Saturday, October 27, 2007

Today I'd like to introduce you to my other love. No not DH, although he is a wonderful fellow. My other love is well made contemporary clothing. Having two daughters, my husband and myself to shop for I'm always on the lookout for the best that I can find for the least amount of my money.

I'm always keeping an eye open for that contemporary item that in the not too distant future will be considered a keeper as a vintage item. The trick is to find items made of excellent fabric, great construction and attention to the details.

For over a year now I've been offering items from designers such as Christian Dior, Salvatore Ferragamo, Oleg Cassini, Liz Claiborne, Rena Lange and Donna Ricci. I've also offered items from companies such as L.L. Bean, etc. However, those items have been languishing alone and unappreciated.

So I'm combining my stores Born Too Late Vintage and Mirror Image Boutique to offer you the best of vintage clothing and accessories from the past and also to offer you the best of the vintage of the future.

So come check out what we have to offer both past and present. You'll be glad you did.

Tuesday, October 23, 2007

Today we are continuing to explore the life and times of Helen Bond Carruthers with her grand niece, Jenifer Klier. So onto the second of our interviews!

Viviene: Did your aunt make the entire sweater herself (i.e. knit or crochet them) or did she purchase sweaters and then apply all the embroidery, appliqué work and beading?

Jenifer: No, she did not knit them herself. She purchased the un-embellished cashmere sweaters, if I am not mistaken, from a company named Bergdorf Goodman in a variety of colors. After the designs were applied (which was a multi-step process) she added a lining and her label, and changed the buttons. They also shortened the sleeves before applying the design. I can still see the vast amounts of boxes of sweaters, thread, fabric, buttons (of incredible variety of size, shape and color).

Viviene: Do you have sweaters your aunt made for you and if so would you be willing to share the story behind them and also photographs of them as well?

Jenifer: Yes, I do have six of her sweaters, but she did not make them for me, as I was only a child when she died. In fact, by the time I came along, she was more of an “overseer” of the whole thing than an actual designer. I have no doubt that any sweater made it past the design stage without her approval, but she did have several employees at that point to do the actual work (whom she personally trained, of course). I am a relative technophobe, so I’ve enlisted the help of my daughter (Kelly, age 22) in getting some digital photos to you.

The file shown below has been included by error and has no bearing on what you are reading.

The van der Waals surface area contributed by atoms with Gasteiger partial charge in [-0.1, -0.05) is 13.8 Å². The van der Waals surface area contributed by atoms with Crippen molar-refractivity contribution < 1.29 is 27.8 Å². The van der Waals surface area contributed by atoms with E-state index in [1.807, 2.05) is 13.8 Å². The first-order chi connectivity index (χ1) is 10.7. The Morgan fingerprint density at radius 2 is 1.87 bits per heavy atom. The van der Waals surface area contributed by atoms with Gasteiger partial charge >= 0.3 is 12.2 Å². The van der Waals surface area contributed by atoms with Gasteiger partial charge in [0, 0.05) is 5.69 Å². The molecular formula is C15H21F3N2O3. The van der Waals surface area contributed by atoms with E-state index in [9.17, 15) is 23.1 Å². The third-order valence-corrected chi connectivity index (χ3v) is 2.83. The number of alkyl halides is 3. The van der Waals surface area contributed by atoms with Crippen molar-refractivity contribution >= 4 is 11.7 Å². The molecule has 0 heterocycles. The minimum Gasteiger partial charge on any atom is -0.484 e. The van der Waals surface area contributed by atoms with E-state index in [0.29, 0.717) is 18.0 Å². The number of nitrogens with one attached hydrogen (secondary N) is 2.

Viviene: Knowing that your aunt started out making her sweaters as a hobby, did she ever feel pressured once the sweater making turned into a business for her?

Jenifer: As I mentioned in the beginning, by the time I came along Auntie’s business was well-established and she had a large staff, including a secretary, to assist her, and I was a child and would probably not have picked up on the more subtle nuances of running a business. My memories of her are of a happy, confident woman who was devoted to her family and community. My fondest memories of her are of her reading to us or scratching our back for “hours” on end, telling us stories about when our dad was little or when we were little, or designing beautiful dresses for her seamstresses to make for us (unfortunately, all three alike). She was an incredibly talented and dynamic woman, who made a name for herself in the days before it was “acceptable” for women to do that, and I still miss her, even though I am almost fifty years old—she was an extraordinary influence on my life in many ways.

Viviene: Your aunt traveled and did trunk shows. Were you ever able to accompany her on any of these trips?

Jenifer: Sorry, I think she had probably stopped doing that by the time I was around. My mom did find a few things, but no trunk show announcements. She did say that the shows were almost always associated with racetrack meets (all over the country). As you probably know, the tracks are only open for (live) racing for a few weeks out of every year, with the times depending upon what part of the country they are in. For example: Keeneland and Churchill Downs, here in Kentucky both have meets in the spring and in the fall (not concurrently, but one after the other), whereas Belmont Park in NY meets in June (and maybe another time—I’m no racing expert). I’m sure places like Hialeah, in Miami, are open in the winter.

Viviene: Did any of your family members apprentice with your aunt to learn how she made her sweaters?

Jenifer: Sadly, no, none of us were old enough to appreciate the legacy she left us at the time…although I believe my daughter has the passion and talent to carry on Auntie’s work, she never saw anything except some vintage sweaters…which she adores and has worn, by the way…

Viviene: Did anyone other than a family member ever apprentice with your aunt and then go out on their own to make custom sweaters.

Jenifer: I don’t believe there is anyone alive who worked with her.

So in closing this installment of our interviews we’d like to again share another beautiful sweater that Jenifer has inherited made by her grand aunt. Keep checking for our continuing blog about Helen Bond Carruthers.

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Dingmans Ferry, Pennsylvania, United States
We are the owners of Mod Mary's Vintage on Etsy.